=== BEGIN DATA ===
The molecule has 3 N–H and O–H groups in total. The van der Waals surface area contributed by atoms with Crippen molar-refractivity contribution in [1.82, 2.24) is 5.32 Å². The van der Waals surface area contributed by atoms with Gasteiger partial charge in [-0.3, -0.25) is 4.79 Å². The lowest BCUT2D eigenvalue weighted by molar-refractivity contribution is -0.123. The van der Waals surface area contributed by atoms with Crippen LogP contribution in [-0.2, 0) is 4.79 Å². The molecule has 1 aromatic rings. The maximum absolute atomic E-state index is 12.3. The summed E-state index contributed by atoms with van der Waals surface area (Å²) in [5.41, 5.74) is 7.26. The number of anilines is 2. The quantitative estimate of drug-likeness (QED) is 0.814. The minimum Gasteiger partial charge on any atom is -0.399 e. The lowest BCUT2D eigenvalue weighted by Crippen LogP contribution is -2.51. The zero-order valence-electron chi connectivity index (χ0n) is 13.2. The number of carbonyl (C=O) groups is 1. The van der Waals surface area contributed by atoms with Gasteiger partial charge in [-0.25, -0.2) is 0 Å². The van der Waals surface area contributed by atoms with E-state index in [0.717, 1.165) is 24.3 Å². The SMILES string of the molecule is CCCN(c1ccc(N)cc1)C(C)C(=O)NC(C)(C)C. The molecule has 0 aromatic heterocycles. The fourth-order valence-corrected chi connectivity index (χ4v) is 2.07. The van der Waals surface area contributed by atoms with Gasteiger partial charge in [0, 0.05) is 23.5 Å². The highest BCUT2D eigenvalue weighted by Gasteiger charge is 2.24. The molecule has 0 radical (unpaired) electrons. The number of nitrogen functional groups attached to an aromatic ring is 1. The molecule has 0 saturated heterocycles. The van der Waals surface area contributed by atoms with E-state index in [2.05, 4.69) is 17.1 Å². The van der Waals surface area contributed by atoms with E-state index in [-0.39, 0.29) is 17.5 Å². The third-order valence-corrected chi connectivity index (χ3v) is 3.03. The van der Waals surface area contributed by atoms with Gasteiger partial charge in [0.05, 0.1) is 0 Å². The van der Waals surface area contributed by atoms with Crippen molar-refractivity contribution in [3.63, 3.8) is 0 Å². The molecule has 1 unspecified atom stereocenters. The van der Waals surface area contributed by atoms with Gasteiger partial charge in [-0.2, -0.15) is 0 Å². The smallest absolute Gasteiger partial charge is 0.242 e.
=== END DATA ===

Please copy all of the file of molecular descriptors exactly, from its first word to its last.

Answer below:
The molecule has 3 N–H and O–H groups in total. The van der Waals surface area contributed by atoms with Crippen molar-refractivity contribution in [1.82, 2.24) is 5.32 Å². The van der Waals surface area contributed by atoms with Gasteiger partial charge in [-0.3, -0.25) is 4.79 Å². The lowest BCUT2D eigenvalue weighted by molar-refractivity contribution is -0.123. The van der Waals surface area contributed by atoms with Crippen LogP contribution in [-0.2, 0) is 4.79 Å². The molecule has 1 aromatic rings. The maximum absolute atomic E-state index is 12.3. The summed E-state index contributed by atoms with van der Waals surface area (Å²) in [5.41, 5.74) is 7.26. The number of anilines is 2. The quantitative estimate of drug-likeness (QED) is 0.814. The minimum Gasteiger partial charge on any atom is -0.399 e. The lowest BCUT2D eigenvalue weighted by Crippen LogP contribution is -2.51. The zero-order valence-electron chi connectivity index (χ0n) is 13.2. The number of carbonyl (C=O) groups is 1. The van der Waals surface area contributed by atoms with Gasteiger partial charge in [-0.25, -0.2) is 0 Å². The van der Waals surface area contributed by atoms with E-state index in [0.717, 1.165) is 24.3 Å². The SMILES string of the molecule is CCCN(c1ccc(N)cc1)C(C)C(=O)NC(C)(C)C. The molecule has 0 aromatic heterocycles. The fourth-order valence-corrected chi connectivity index (χ4v) is 2.07. The van der Waals surface area contributed by atoms with Gasteiger partial charge in [0, 0.05) is 23.5 Å². The highest BCUT2D eigenvalue weighted by Gasteiger charge is 2.24. The molecule has 0 radical (unpaired) electrons. The number of nitrogen functional groups attached to an aromatic ring is 1. The molecule has 0 saturated heterocycles. The van der Waals surface area contributed by atoms with E-state index in [2.05, 4.69) is 17.1 Å². The van der Waals surface area contributed by atoms with E-state index in [-0.39, 0.29) is 17.5 Å². The third-order valence-corrected chi connectivity index (χ3v) is 3.03. The van der Waals surface area contributed by atoms with Gasteiger partial charge in [0.05, 0.1) is 0 Å². The van der Waals surface area contributed by atoms with Crippen molar-refractivity contribution in [3.63, 3.8) is 0 Å². The molecule has 1 unspecified atom stereocenters. The van der Waals surface area contributed by atoms with Gasteiger partial charge in [-0.2, -0.15) is 0 Å². The smallest absolute Gasteiger partial charge is 0.242 e.